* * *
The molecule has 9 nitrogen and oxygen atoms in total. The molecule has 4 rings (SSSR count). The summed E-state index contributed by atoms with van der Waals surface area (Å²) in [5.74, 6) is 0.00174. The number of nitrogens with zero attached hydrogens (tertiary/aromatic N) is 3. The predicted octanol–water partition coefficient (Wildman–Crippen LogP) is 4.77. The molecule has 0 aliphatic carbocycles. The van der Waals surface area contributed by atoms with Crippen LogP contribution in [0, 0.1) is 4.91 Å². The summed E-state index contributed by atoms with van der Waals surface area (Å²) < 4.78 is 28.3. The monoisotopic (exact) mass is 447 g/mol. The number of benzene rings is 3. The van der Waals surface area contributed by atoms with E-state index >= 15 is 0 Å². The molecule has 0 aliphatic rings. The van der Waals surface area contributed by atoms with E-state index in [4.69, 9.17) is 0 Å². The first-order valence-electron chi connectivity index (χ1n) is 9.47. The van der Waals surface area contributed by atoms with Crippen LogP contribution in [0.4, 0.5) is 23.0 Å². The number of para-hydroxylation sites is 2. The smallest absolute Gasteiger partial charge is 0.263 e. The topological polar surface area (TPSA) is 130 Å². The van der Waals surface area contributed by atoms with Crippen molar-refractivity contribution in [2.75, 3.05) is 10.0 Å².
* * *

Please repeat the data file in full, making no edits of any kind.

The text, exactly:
The molecule has 9 nitrogen and oxygen atoms in total. The molecule has 4 rings (SSSR count). The summed E-state index contributed by atoms with van der Waals surface area (Å²) in [5.74, 6) is 0.00174. The number of nitrogens with zero attached hydrogens (tertiary/aromatic N) is 3. The predicted octanol–water partition coefficient (Wildman–Crippen LogP) is 4.77. The molecule has 0 aliphatic carbocycles. The van der Waals surface area contributed by atoms with Crippen LogP contribution in [0, 0.1) is 4.91 Å². The summed E-state index contributed by atoms with van der Waals surface area (Å²) < 4.78 is 28.3. The monoisotopic (exact) mass is 447 g/mol. The number of benzene rings is 3. The van der Waals surface area contributed by atoms with E-state index >= 15 is 0 Å². The molecule has 0 aliphatic rings. The van der Waals surface area contributed by atoms with E-state index in [4.69, 9.17) is 0 Å². The first-order valence-electron chi connectivity index (χ1n) is 9.47. The van der Waals surface area contributed by atoms with Crippen LogP contribution in [0.4, 0.5) is 23.0 Å². The number of para-hydroxylation sites is 2. The smallest absolute Gasteiger partial charge is 0.263 e. The topological polar surface area (TPSA) is 130 Å². The van der Waals surface area contributed by atoms with Crippen molar-refractivity contribution in [2.75, 3.05) is 10.0 Å².